L'Agence spatiale canadienne et la NASA travaillent déjà sur les missions Artemis qui visent un retour sur la Lune d'ici 2024. Un premier pas vers une exploration plus profonde de l'espace grâce à une nouvelle station internationale. Mais avant de rêver de marcher sur Mars, il faut régler un problème majeur: comment fournir assez de nourriture aux astronautes pour des missions devant durer plusieurs années? Dans l’espoir de solliciter des milliers de cerveaux à travers le monde pour cogiter sur ce casse-tête, les agences spatiales canadienne (ASC) et américaine (NASA) ont lancé en début d’année un grand concours appelé «Défi de l'alimentation dans l'espace lointain» (Deep Space Food Challenge). Mardi midi, des experts des deux agences ainsi que des astronautes, dont le Canadien Jeremy Hansen, ont participé à une discussion virtuelle au cours de laquelle on a abordé divers aspects de l’alimentation dans l’espace. Il a notamment été question de l’importance de fournir des aliments appétissants et savoureux pour que les astronautes aient envie de manger. Un enjeu crucial pour qu’ils ne réduisent pas leur consommation de nourriture et qu’ils maintiennent une bonne santé. En bref, le principal problème demeure que si l’on part en mission d’exploration spatiale, il faut tout apporter avec soi depuis la Terre. Actuellement, il est facile d’approvisionner la Station spatiale internationale (SSI), puisqu’elle se trouve en orbite autour de la Terre, à quelques heures de vol. Dans le cas d’une mission vers Mars, par exemple, il faudrait prévoir des quantités de nourriture suffisantes pour plusieurs années. De plus, il faut tenir compte qu’il n’y a pas de réfrigérateur dans les navettes en raison du coût énergétique nécessaire au fonctionnement de tels appareils. Actuellement, on utilise des aliments déshydratés qui sont hydratés à nouveau par les astronautes dans l’espace. On utilise aussi des aliments préparés mis en conserve ou en sachets, mais leur durée de conservation poserait problème selon les experts de la NASA. Voilà pourquoi on recherche de nouvelles méthodes permettant de fournir des aliments sains et savoureux aux astronautes. On aimerait, par ailleurs, développer des moyens de produire des aliments dans un environnement hostile, comme sur la Lune ou sur Mars. Des techniques qui seraient également applicables sur Terre, comme l’a souligné l’astronaute Jeremy Hansen en parlant du concours. «C'est une opportunité incroyable pour l'humanité! D'abord pour nous donner la chance d'explorer l'espace. Ensuite, parce que c'est essentiel pour nourrir les populations en régions isolées. La sécurité alimentaire est un enjeu majeur au Canada et le transport d'aliment demeure difficile et très coûteux dans le Grand Nord notamment», a-t-il fait valoir. Il faut donc tenir compte du fait que les astronautes sont confinés à un espace limité, avec des ressources limitées et des contraintes liées à l’énergie ou au poids des équipements. Des aliments frais et variés Le principal défi que cherchent à relever les agences spatiales consiste à trouver un moyen de fournir des aliments frais aux astronautes. Comme le mentionne la scientifique en chef du programme de technologie alimentaire de la NASA, Grace Douglas, ce sont les produits frais qui sont les plus appétissants et les plus réconfortants pour les astronautes. Car au-delà de fournir uniquement des nutriments aux membres de l’équipage, il faut leur offrir des plats savoureux et variés qui leur donnent envie de s’alimenter convenablement. Chaque aliment contient une multitude de micronutriments qui sont essentiels au corps humain. «Pour être nutritif, un aliment doit être consommé!», a résumé simplement son collègue Scott M. Smith, chercheur principal au laboratoire de biochimie du Centre spatial Johnson de la NASA. Celui-ci ajoute que les données prouvent qu’une bonne alimentation limite la perte de poids des astronautes et favorise la récupération au retour sur Terre. Tous s’entendent sur le fait que le principal reproche formulé par les astronautes est le manque de variété dans le choix des aliments. En ce qui concerne l’expérience gustative, l’ex-astronaute américain Donald Thomas, qui a passé plus de 1000 heures dans l’espace en quatre missions, a déclaré que ce n’était pas si mal, mais qu’il ne mangerait jamais dans un restaurant où l’on sert ce genre de plats! Pour renchérir, Jeremy Hansen, qui attend toujours sa première assignation, a rappelé que l’absence de gravité a pour effet de faire enfler légèrement la tête et de boucher les sinus. Les aliments deviennent donc plus fades. «Il faut prévoir des mets épicés ou bien assaisonnés», a-t-il conseillé aux éventuels participants du concours. Le défi est ouvert à tous les résidants du Canada. Les entreprises, organismes à but non lucratif ou les institutions d’enseignement sont aussi admissibles. Le volet canadien du concours est coordonné par l’Agence spatiale canadienne, située à Longueuil. Des bourses sont offertes en prix à chacune des trois étapes du concours. Les équipes intéressées doivent déposer leur candidature avant le 30 juillet. Ugo Giguère, Initiative de journalisme local, La Presse Canadienne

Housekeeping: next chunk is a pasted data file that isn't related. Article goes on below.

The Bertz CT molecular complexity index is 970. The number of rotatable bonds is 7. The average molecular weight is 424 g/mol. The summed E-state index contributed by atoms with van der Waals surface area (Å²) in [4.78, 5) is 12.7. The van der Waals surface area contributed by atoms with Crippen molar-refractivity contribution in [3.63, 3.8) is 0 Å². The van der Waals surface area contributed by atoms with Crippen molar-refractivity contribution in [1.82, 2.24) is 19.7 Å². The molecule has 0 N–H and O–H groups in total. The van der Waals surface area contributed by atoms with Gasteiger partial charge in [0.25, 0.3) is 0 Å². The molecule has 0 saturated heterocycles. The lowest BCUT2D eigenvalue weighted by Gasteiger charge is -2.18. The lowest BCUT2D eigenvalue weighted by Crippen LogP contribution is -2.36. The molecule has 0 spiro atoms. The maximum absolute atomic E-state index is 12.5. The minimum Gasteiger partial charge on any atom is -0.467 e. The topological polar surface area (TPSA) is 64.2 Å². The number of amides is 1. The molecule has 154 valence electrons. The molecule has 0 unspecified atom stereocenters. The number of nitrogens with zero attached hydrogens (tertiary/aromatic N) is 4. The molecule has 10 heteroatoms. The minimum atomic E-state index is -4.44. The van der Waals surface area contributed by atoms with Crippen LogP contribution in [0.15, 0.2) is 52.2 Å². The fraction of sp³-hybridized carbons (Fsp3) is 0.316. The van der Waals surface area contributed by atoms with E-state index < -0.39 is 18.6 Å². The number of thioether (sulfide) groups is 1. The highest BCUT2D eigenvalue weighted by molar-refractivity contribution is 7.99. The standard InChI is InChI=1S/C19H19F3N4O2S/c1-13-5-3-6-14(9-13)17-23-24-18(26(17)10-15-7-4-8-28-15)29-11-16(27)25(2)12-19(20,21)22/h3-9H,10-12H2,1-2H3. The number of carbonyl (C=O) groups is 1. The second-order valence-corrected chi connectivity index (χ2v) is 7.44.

A former B.C. conservation officer who made international headlines in 2015 for refusing to kill two orphaned bear cubs is suing to get his job back and his lost pay returned. In a new civil lawsuit and affidavit filed in late February, Bryce Casavant — who has spent five years fighting his union and employer to return to his job with the B.C. Conservation Officer Service — argues his dismissal has now been proven to be invalid. The Port Alberni, B.C., man filed a petition to the B.C. Supreme Court on Feb. 23 asking that it force the province and conservation service to restore his employment. "I just want to go back to work — it's that simple," said Casavant, 37, in an interview Tuesday. He has always argued that a superior's order for him to shoot two orphaned cubs was not legal. Casavant received the emailed order on July 5, 2015, after he found the cubs in a tree. It came after their mother had to be shot because she was raiding an outdoor freezer and entered a home near Port Hardy, B.C. Instead of killing the eight-week-old cubs, Casavant took them to a vet. Casavant was ordered to kill these two bear cubs after their mother was killed for becoming habituated to human food and garbage.(Julie Mackey) Casavant said he was required to shoot the sow because it had entered a residence looking for food and garbage — but he argued he had discretion whether to kill the cubs or not, as there was no evidence they had been similarly habituated. The cubs were transferred to the North Island Wildlife Recovery Centre and were named Jordan and Athena. They were later released into the wild. WATCH | The cubs at the recovery centre Casavant was initially suspended, then dismissed and reassigned as a natural resource officer. He challenged the initial arbitration settlement and the appeal of that ended up at B.C. Labour Relations Board, where it was argued that the arbitrator lacked jurisdiction in his case. The case ended up in judicial review in the B.C. Supreme Court, and then the B.C. Court of Appeal, which ruled that Casavant was improperly dismissed from his job. In late January, the Supreme Court of Canada dismissed an application by the B.C. Government and Service Employees Union to appeal the B.C. Court of Appeal ruling. 'A constable cannot be ordered to kill' Casavant's lawyer says his client is legally entitled to reclaim his position — with a salary of approximately $55,000 to $75,000 — along with back pay. "The process used to take his job was unlawful, so there is no reason not to give him his job back now," said Arden Beddoes, adding that he can't believe the fight has dragged on for so long. The Ministry of the Environment — which oversees the B.C. Conservation Officer Service — said it was unable to comment on Casavant's attempt to get his old job back, as the matter is currently before court. Bryce Casavant (right) with NDP Leader John Horgan when he sought the party's nomination in Oak Bay-Gordon Head riding in 2017.(Mike McArthur) Although he described the legal ordeal as "gut wrenching," Comox, B.C.-born Casavant said he wouldn't change his actions. "I have always maintained that a constable cannot be ordered to kill — it's an illegal order," he said. Casavant was a member of the Canadian Armed Forces and served as a military police officer in Afghanistan, but he retrained as a conservation officer so he could stay in B.C. after his daughter Athena was born with a serious medical condition in 2012. Casavant said Athena, now 8, still recalls when her dad was an "animal police officer." In recent years, Casavant says he's been working with a special Members of Legislative Assembly committee to reform and modernize the B.C. Police Act. Last July he earned a doctorate for his research on the history of the B.C. Conservation Officer Service.